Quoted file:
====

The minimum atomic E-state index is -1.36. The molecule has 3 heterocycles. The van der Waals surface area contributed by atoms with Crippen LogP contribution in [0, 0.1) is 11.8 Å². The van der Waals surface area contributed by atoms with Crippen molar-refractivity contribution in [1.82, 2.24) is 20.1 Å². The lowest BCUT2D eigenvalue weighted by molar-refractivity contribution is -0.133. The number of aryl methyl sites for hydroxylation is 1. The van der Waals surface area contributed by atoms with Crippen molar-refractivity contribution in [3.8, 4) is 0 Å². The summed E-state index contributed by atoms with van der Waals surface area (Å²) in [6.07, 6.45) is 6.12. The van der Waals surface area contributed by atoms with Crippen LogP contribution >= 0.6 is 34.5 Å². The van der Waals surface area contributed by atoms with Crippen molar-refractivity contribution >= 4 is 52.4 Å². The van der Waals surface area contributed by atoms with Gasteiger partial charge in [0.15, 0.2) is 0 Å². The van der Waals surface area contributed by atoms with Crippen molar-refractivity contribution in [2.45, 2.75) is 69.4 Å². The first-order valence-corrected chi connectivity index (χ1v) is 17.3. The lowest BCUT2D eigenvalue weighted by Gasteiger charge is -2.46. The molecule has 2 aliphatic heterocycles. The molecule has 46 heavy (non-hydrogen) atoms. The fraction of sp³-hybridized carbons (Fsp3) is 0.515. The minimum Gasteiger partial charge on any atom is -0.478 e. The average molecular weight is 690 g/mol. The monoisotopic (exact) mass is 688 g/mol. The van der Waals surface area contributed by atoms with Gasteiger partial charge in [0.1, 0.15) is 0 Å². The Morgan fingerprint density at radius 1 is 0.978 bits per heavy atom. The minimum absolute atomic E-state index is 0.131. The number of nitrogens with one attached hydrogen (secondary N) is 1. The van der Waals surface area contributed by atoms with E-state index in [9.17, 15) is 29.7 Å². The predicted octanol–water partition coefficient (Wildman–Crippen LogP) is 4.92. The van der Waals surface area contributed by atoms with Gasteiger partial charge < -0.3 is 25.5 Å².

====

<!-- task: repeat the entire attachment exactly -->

The minimum atomic E-state index is -1.36. The molecule has 3 heterocycles. The van der Waals surface area contributed by atoms with Crippen LogP contribution in [0, 0.1) is 11.8 Å². The van der Waals surface area contributed by atoms with Crippen molar-refractivity contribution in [1.82, 2.24) is 20.1 Å². The lowest BCUT2D eigenvalue weighted by molar-refractivity contribution is -0.133. The number of aryl methyl sites for hydroxylation is 1. The van der Waals surface area contributed by atoms with Crippen molar-refractivity contribution in [3.8, 4) is 0 Å². The summed E-state index contributed by atoms with van der Waals surface area (Å²) in [6.07, 6.45) is 6.12. The van der Waals surface area contributed by atoms with Crippen LogP contribution >= 0.6 is 34.5 Å². The van der Waals surface area contributed by atoms with Crippen molar-refractivity contribution >= 4 is 52.4 Å². The van der Waals surface area contributed by atoms with Gasteiger partial charge in [0.15, 0.2) is 0 Å². The van der Waals surface area contributed by atoms with Crippen molar-refractivity contribution in [2.45, 2.75) is 69.4 Å². The first-order valence-corrected chi connectivity index (χ1v) is 17.3. The lowest BCUT2D eigenvalue weighted by Gasteiger charge is -2.46. The molecule has 2 aliphatic heterocycles. The molecule has 46 heavy (non-hydrogen) atoms. The fraction of sp³-hybridized carbons (Fsp3) is 0.515. The minimum Gasteiger partial charge on any atom is -0.478 e. The average molecular weight is 690 g/mol. The monoisotopic (exact) mass is 688 g/mol. The van der Waals surface area contributed by atoms with Gasteiger partial charge in [0.1, 0.15) is 0 Å². The Morgan fingerprint density at radius 1 is 0.978 bits per heavy atom. The minimum absolute atomic E-state index is 0.131. The number of nitrogens with one attached hydrogen (secondary N) is 1. The van der Waals surface area contributed by atoms with E-state index in [9.17, 15) is 29.7 Å². The predicted octanol–water partition coefficient (Wildman–Crippen LogP) is 4.92. The van der Waals surface area contributed by atoms with Gasteiger partial charge < -0.3 is 25.5 Å².